Article
The purposes of this study were to identify the incidence of postural abnormalities of the thoracic, cervical, and shoulder regions in two age groups of healthy subjects and to explore whether these abnormalities were associated with pain. Eighty-eight healthy subjects, aged 20 to 50 years, were asked to answer a pain questionnaire and to stand by a plumb line for postural assessment of forward head, rounded shoulders, and kyphosis. Subjects were divided into two age groups: a 20- to 35-year-old group (mean = 25, SD = 63) and a 36- to 50-year-old group (mean = 47, SD = 2.6). Interrater and intrarater reliability (Cohen's Kappa coefficients) for postural assessment were established at .611 and .825, respectively. Frequency counts revealed postural abnormalities were prevalent (forward head = 66%, kyphosis = 38%, right rounded shoulder = 73%, left rounded shoulder = 66%). No relationship was found between the severity of postural abnormality and the severity and frequency of pain. Subjects with more severe postural abnormalities, however, had a significantly increased incidence of pain, as determined by chi-square analysis (critical chi 2 = 6, df = 2, P less than .05). Subjects with kyphosis and rounded shoulders had an increased incidence of interscapular pain, and those with a forward-head posture had an increased incidence of cervical, interscapular, and headache pain.
Article
We performed magnetic resonance imaging on sixty-seven individuals who had never had low-back pain, sciatica, or neurogenic claudication. The scans were interpreted independently by three neuro-radiologists who had no knowledge about the presence or absence of clinical symptoms in the subjects. About one-third of the subjects were found to have a substantial abnormality. Of those who were less than sixty years old, 20 per cent had a herniated nucleus pulposus and one had spinal stenosis. In the group that was sixty years old or older, the findings were abnormal on about 57 per cent of the scans: 36 per cent of the subjects had a herniated nucleus pulposus and 21 per cent had spinal stenosis. There was degeneration or bulging of a disc at at least one lumbar level in 35 per cent of the subjects between twenty and thirty-nine years old and in all but one of the sixty to eighty-year-old subjects. In view of these findings in asymptomatic subjects, we concluded that abnormalities on magnetic resonance images must be strictly correlated with age and any clinical signs and symptoms before operative treatment is contemplated.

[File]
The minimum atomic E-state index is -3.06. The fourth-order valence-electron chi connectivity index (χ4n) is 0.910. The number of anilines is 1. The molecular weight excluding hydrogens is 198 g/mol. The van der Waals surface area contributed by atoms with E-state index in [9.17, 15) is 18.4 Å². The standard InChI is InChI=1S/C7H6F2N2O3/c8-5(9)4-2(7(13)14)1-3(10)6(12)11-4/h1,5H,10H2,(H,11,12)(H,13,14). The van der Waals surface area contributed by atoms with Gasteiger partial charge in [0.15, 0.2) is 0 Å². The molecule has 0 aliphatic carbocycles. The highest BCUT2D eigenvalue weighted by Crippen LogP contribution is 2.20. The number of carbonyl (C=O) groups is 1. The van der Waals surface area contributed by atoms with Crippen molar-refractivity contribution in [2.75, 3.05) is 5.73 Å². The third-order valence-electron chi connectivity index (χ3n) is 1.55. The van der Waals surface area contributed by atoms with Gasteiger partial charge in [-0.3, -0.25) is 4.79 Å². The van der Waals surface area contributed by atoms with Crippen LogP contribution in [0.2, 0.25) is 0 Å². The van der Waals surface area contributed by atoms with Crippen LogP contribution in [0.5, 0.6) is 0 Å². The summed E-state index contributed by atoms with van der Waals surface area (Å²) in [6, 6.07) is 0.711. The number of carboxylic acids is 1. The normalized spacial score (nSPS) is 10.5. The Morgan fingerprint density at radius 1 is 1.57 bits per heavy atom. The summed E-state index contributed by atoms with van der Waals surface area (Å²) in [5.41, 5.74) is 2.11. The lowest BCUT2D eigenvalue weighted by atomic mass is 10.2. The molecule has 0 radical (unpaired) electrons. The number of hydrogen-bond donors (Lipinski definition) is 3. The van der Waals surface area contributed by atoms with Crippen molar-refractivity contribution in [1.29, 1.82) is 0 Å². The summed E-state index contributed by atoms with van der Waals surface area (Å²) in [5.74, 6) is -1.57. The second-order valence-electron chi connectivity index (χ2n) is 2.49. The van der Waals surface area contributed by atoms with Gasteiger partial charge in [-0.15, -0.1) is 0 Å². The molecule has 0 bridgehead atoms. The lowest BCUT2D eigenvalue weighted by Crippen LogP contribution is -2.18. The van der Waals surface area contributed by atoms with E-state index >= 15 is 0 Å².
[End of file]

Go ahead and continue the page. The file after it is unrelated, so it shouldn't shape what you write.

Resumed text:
Article
Previous investigations with plain radiography, myelography, and computed tomography have shown that degenerative disease of the cervical spine frequently occurs in the absence of clinical symptoms. We studied the magnetic resonance-imaging scans of sixty-three volunteers who had no history of symptoms indicative of cervical disease. The scans were mixed randomly with thirty-seven scans of patients who had a symptomatic lesion of the cervical spine, and all of the scans were interpreted independently by three neuroradiologists. The scans were interpreted as demonstrating an abnormality in 19 per cent of the asymptomatic subjects: 14 per cent of those who were less than forty years old and 28 per cent of those who were older than forty. Of the subjects who were less than forty, 10 per cent had a herniated nucleus pulposus and 4 per cent had foraminal stenosis. Of the subjects who were older than forty, 5 per cent had a herniated nucleus pulposus; 3 per cent, bulging of the disc; and 20 per cent, foraminal stenosis. Narrowing of a disc space, degeneration of a disc, spurs, or compression of the cord were also recorded. The disc was degenerated or narrowed at one level or more in 25 per cent of the subjects who were less than forty years old and in almost 60 per cent of those who were older than forty. The prevalence of abnormal magnetic-resonance images of the cervical spine as related to age in asymptomatic individuals emphasizes the dangers of predicating operative decisions on diagnostic tests without precisely matching those findings with clinical signs and symptoms.